Perhaps it's coincidence that I've recently had a press release from CIC, the International Council for Game and Wildlife Conservation, announcing that the council has adopted a recommendation to phase out the use of lead shot. This is a strongly pro-hunting organisation, and they're waving a white flag over our use of lead for shooting.
There's no doubt that an attempt to ban lead is coming, as I've mentioned before here and here. One Deborah Pain (insert wry comment here), of the Wildfowl & Wetlands Trust at Slimbridge, presented a paper at the recent Peregrine Fund conference in the USA on the 'Ingestion of Spent Lead Ammunition: Implications for Wildlife & Humans'. This is a well-funded gravy-train for hundreds of scientists and delegates to whip up a scare about lead residues in shot game, then put themselves forward as the solution. For some of them, it will see them comfortably into retirement and beyond, all the while patting themselves on the back for being the next Erin Brockovich. Their campaigning has already led to an all-out ban on lead ammunition across the range of the Condor in California and adjacent states. Yank hunters are finding the copper-based alternatives less than satisfactory. Actual benefits to wildlife, humans and the environment are hard to spot.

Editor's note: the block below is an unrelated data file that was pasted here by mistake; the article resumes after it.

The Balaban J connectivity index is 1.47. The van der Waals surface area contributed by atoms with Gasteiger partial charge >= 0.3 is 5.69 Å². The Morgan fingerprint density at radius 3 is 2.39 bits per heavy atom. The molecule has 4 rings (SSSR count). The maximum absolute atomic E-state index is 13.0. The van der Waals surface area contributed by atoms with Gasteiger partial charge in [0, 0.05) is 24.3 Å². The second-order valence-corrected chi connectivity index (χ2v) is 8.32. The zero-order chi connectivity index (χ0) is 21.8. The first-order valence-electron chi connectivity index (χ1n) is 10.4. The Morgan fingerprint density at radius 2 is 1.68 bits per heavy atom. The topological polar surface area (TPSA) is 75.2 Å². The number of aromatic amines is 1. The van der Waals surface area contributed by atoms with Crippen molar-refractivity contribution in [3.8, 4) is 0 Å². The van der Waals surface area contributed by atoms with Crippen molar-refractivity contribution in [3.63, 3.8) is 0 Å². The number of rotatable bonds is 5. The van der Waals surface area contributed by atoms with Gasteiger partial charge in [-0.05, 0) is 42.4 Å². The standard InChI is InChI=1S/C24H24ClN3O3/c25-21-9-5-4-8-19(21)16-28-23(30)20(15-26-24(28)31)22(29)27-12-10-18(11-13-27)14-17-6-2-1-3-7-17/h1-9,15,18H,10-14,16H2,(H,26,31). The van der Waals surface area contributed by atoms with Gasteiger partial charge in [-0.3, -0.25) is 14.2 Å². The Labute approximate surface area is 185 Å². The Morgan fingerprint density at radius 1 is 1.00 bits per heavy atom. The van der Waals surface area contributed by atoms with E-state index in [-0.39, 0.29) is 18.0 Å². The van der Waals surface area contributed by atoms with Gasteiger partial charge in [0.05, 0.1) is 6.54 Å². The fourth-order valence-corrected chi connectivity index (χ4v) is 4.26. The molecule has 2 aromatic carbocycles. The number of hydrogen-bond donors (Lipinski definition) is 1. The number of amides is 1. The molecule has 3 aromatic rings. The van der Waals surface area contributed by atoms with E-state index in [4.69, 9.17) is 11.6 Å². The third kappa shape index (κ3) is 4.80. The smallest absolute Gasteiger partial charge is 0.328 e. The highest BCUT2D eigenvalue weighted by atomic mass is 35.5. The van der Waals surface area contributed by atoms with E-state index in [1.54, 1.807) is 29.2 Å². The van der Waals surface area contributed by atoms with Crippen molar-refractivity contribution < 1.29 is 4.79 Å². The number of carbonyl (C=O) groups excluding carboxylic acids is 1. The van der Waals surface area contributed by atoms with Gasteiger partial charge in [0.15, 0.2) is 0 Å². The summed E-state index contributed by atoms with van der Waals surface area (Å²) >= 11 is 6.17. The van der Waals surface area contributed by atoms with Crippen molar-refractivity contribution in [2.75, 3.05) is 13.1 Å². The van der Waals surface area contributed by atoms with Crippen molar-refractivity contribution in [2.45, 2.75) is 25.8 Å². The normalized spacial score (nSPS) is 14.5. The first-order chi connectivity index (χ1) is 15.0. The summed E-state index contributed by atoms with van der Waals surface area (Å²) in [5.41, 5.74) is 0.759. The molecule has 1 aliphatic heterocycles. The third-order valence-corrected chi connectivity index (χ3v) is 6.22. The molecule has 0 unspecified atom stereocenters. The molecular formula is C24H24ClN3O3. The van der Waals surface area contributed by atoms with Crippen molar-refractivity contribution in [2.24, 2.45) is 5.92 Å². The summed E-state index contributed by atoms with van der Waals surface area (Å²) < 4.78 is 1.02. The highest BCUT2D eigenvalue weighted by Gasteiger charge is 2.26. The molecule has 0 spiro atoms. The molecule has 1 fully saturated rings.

It's not hard to spot where Ms Pain is coming from: "birds eat lead from ammunition or ammunition fragments, suffer sub-lethal effects and mortality from lead poisoning - in their millions," states her commentary [pdf here] from the conference proceedings. She continues: "To guarantee a significant reduction in the risk to birds a phase out of the use of lead with the goal of complete elimination is needed."
And did she come home to Slimbridge and promptly forget all about it? I somehow doubt it. Trust me, this one is coming to bite us sooner or later. Are our shooting organisations ready? I hope so.